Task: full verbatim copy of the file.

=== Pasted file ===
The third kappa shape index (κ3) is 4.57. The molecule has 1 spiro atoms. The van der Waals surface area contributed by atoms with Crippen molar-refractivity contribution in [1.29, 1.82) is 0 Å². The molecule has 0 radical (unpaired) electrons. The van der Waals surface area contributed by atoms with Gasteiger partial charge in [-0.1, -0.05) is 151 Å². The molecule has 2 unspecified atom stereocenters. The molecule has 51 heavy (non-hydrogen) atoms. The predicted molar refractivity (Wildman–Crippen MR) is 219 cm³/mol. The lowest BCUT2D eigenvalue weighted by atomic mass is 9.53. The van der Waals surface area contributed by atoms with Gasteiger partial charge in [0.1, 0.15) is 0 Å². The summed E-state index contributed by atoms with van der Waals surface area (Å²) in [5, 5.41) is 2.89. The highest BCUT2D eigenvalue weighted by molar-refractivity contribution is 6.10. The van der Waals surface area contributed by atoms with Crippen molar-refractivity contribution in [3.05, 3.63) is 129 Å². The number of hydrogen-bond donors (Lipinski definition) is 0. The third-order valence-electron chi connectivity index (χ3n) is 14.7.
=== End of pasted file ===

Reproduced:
The third kappa shape index (κ3) is 4.57. The molecule has 1 spiro atoms. The van der Waals surface area contributed by atoms with Crippen molar-refractivity contribution in [1.29, 1.82) is 0 Å². The molecule has 0 radical (unpaired) electrons. The van der Waals surface area contributed by atoms with Gasteiger partial charge in [-0.1, -0.05) is 151 Å². The molecule has 2 unspecified atom stereocenters. The molecule has 51 heavy (non-hydrogen) atoms. The predicted molar refractivity (Wildman–Crippen MR) is 219 cm³/mol. The lowest BCUT2D eigenvalue weighted by atomic mass is 9.53. The van der Waals surface area contributed by atoms with Gasteiger partial charge in [0.1, 0.15) is 0 Å². The summed E-state index contributed by atoms with van der Waals surface area (Å²) in [5, 5.41) is 2.89. The highest BCUT2D eigenvalue weighted by molar-refractivity contribution is 6.10. The van der Waals surface area contributed by atoms with Crippen molar-refractivity contribution in [3.05, 3.63) is 129 Å². The number of hydrogen-bond donors (Lipinski definition) is 0. The third-order valence-electron chi connectivity index (χ3n) is 14.7.